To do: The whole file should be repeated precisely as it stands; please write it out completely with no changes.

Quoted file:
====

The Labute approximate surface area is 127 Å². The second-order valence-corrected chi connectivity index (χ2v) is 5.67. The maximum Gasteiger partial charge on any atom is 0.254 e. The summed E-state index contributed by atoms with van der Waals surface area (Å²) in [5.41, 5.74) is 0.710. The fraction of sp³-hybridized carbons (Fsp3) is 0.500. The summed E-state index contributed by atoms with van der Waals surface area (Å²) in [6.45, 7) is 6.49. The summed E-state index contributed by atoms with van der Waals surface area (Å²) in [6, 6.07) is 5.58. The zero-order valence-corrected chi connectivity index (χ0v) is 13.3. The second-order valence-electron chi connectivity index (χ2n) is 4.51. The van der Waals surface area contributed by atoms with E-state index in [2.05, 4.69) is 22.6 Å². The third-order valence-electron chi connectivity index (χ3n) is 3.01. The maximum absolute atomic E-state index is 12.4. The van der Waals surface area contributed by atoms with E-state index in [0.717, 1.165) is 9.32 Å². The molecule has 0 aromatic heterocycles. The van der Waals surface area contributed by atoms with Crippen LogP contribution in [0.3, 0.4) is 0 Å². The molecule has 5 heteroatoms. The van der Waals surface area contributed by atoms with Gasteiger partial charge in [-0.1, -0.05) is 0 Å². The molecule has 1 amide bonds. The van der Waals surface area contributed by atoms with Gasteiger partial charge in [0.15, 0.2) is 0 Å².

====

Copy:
The Labute approximate surface area is 127 Å². The second-order valence-corrected chi connectivity index (χ2v) is 5.67. The maximum Gasteiger partial charge on any atom is 0.254 e. The summed E-state index contributed by atoms with van der Waals surface area (Å²) in [5.41, 5.74) is 0.710. The fraction of sp³-hybridized carbons (Fsp3) is 0.500. The summed E-state index contributed by atoms with van der Waals surface area (Å²) in [6.45, 7) is 6.49. The summed E-state index contributed by atoms with van der Waals surface area (Å²) in [6, 6.07) is 5.58. The zero-order valence-corrected chi connectivity index (χ0v) is 13.3. The second-order valence-electron chi connectivity index (χ2n) is 4.51. The van der Waals surface area contributed by atoms with E-state index in [2.05, 4.69) is 22.6 Å². The third-order valence-electron chi connectivity index (χ3n) is 3.01. The maximum absolute atomic E-state index is 12.4. The van der Waals surface area contributed by atoms with E-state index in [0.717, 1.165) is 9.32 Å². The molecule has 0 aromatic heterocycles. The van der Waals surface area contributed by atoms with Crippen LogP contribution in [0.3, 0.4) is 0 Å². The molecule has 5 heteroatoms. The van der Waals surface area contributed by atoms with Gasteiger partial charge in [-0.1, -0.05) is 0 Å². The molecule has 1 amide bonds. The van der Waals surface area contributed by atoms with Gasteiger partial charge in [0.15, 0.2) is 0 Å².